Easy 24-Hour Crockpot Turkey Broth
Perhaps the word "carcass" doesn't sound that appealing to you—but it is the foundation upon which you can build the most delectable, nutritious broth. And, from there, you can use that tasty broth to start soups or stews, to use as the liquid in cooking grains (like brown rice or quinoa), or just to sip as a warm drink throughout your day. It is rich in nutrients and so dang tasty!
Did I mention it's also ridiculously easy? Everything will be strained out after cooking so you hardly need any prep—heck, you don't even have to peel the onion because its skin will help give a rich, golden color to the broth. Just pack in the leftover pieces of the turkey, veggies, and water and you're good to go.
These ingredients and amounts are suggestions; you can use whatever vegetables or herb cuttings you have on hand. Hey, I've been know to toss in an apple core! Experiment and discover combinations that you love.
- 1 turkey carcass (or a couple of chicken carcasses)
- 1 to 2 large onions, quartered with skin
- 1 to 2 carrots, chopped into large chunks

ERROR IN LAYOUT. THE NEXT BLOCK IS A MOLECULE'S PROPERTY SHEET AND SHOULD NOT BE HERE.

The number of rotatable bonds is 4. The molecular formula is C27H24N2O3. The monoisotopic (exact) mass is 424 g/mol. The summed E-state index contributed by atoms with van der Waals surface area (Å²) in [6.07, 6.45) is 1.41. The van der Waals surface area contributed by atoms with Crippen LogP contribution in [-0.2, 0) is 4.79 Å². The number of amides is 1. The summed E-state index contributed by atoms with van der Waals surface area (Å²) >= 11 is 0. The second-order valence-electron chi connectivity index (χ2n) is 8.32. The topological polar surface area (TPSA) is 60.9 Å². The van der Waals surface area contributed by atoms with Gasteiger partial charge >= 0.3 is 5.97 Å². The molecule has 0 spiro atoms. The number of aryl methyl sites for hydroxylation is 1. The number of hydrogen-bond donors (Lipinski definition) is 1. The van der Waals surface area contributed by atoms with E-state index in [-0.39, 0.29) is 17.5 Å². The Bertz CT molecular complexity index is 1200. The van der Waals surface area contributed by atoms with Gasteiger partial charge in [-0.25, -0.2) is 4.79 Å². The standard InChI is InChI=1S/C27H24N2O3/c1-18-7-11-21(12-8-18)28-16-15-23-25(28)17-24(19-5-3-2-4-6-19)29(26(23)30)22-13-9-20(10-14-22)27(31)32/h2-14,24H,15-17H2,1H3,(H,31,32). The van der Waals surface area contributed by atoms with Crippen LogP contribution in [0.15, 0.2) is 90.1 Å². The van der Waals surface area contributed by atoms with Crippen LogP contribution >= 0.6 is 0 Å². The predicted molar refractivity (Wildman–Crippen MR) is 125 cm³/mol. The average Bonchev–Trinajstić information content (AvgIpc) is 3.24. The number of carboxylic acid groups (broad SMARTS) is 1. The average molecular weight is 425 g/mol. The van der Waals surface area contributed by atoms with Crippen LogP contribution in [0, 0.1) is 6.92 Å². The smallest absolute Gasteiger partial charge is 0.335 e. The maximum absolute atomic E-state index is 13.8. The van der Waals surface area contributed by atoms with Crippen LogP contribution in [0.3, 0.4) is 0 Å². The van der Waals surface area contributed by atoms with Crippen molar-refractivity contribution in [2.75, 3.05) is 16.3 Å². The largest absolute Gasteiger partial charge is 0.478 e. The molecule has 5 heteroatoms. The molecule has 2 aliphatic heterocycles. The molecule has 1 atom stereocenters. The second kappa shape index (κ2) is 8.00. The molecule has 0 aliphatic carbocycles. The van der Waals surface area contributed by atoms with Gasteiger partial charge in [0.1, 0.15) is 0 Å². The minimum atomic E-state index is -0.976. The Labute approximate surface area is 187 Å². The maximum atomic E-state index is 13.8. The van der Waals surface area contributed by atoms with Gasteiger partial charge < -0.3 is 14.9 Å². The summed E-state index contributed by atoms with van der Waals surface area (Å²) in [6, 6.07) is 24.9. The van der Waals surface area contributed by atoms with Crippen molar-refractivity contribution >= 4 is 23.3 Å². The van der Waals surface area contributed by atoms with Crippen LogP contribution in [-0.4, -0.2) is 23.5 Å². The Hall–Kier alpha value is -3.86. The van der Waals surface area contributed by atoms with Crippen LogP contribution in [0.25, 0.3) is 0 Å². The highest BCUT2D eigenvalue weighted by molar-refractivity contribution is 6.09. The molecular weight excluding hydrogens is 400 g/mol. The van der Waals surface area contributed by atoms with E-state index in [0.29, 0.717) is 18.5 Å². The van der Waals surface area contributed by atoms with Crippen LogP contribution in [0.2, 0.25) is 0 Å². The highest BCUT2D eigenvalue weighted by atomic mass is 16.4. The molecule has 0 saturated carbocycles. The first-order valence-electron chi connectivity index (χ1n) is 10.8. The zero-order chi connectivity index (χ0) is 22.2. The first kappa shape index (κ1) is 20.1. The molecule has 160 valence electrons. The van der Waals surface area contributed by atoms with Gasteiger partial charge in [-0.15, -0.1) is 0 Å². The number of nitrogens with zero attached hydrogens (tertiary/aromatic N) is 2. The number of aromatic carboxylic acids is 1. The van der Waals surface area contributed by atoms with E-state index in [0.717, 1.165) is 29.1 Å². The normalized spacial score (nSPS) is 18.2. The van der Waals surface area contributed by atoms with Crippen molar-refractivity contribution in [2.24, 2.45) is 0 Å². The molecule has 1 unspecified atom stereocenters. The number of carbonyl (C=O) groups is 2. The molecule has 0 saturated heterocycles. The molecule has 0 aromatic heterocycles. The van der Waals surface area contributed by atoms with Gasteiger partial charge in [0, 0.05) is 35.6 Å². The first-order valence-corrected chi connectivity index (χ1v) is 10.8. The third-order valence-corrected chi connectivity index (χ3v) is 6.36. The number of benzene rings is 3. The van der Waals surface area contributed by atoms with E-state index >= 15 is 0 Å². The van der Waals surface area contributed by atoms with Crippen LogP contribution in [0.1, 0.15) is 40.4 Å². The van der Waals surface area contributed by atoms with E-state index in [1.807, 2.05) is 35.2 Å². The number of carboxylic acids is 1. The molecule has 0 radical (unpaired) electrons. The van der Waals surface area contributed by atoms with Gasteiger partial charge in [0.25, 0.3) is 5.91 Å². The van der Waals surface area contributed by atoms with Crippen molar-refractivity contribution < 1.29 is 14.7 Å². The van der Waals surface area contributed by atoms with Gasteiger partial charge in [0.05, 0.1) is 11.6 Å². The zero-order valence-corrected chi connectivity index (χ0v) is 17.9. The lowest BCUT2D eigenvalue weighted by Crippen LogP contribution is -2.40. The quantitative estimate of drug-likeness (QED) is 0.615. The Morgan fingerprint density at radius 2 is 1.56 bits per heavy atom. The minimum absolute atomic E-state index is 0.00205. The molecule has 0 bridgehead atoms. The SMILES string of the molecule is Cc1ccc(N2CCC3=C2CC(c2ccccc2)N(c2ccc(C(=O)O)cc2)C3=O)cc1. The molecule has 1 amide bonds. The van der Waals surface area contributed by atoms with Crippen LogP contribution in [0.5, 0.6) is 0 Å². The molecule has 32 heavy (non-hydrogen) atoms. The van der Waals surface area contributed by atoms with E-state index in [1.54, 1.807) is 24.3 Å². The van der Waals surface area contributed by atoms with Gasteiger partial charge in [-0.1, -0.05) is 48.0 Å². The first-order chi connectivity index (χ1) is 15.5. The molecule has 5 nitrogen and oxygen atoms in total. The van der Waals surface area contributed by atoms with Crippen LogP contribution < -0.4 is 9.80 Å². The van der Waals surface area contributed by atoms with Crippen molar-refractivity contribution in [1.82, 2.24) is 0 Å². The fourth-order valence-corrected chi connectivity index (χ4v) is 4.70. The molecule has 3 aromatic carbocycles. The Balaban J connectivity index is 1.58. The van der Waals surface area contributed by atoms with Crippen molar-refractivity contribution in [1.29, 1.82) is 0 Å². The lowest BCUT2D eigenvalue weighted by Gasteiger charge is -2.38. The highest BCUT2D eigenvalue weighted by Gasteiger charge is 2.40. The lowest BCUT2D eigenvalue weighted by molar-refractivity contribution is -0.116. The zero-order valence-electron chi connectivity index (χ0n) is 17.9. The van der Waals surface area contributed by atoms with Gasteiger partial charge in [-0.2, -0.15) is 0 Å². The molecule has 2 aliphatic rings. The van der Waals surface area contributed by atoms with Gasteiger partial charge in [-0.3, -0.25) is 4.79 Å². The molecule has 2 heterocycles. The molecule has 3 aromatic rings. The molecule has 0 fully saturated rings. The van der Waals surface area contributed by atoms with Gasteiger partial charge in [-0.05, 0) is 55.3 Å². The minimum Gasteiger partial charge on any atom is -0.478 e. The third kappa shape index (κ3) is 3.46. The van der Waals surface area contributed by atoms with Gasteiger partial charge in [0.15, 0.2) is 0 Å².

- 1 to 2 celery stalks and leafy tops, chopped into large chunks
- 3 cloves garlic
- 1 bay leaf
- 3 Tablespoons apple cider vinegar
- salt and pepper
- cold water
Pick off most of the meat from the carcass and reserve for other uses, like sandwiches or soup. Depending on the size and shape of your slow cooker, you may have to break up the bones so that the whole turkey fits in your Crockpot.
Put in all of the turkey (including skin, wings, neck, any pan drippings—everything you've got!) as well as the rest of the ingredients. Cover everything with cold water, filling almost to the top of your slow cooker. Set on low and cook for at least 24 hours.
Here it was at about 14 hours, already rich and brown and smelling terrific:
Check the pot every once in a while and add more water, if you have room.
When your broth is done, pour it through a fine-mesh strainer into a pot. Save any bits of meat to use later in soup, but discard the bones and veggies. If you want to remove the fat, just refrigerate the pot of broth—or, in cold weather, cover it and put it on your porch. The fat will harden on the top; you can lift it off and save it for another use (like sautéing vegetables!) or toss it.
Store the broth in a glass containers in the fridge or in plastic containers in the freezer. It's very rich and delicious, with loads of flavor. You can use it immediately or freeze it in portions to use in various dishes. Because the flavor is quite condensed, you can use it as a soup or gravy or stew starter, adding additional liquid as necessary. When you have this amazing broth handy, I bet you'll find you that use it all the time!
I use this same technique for making chicken broth; I save the bones from when I roast a chicken—like for my Roasted Butterflied Chicken—and stick them in a freezer bag. Once I have a couple of chickens' worth of bones, I make up a Crockpot full of this 24-hour broth.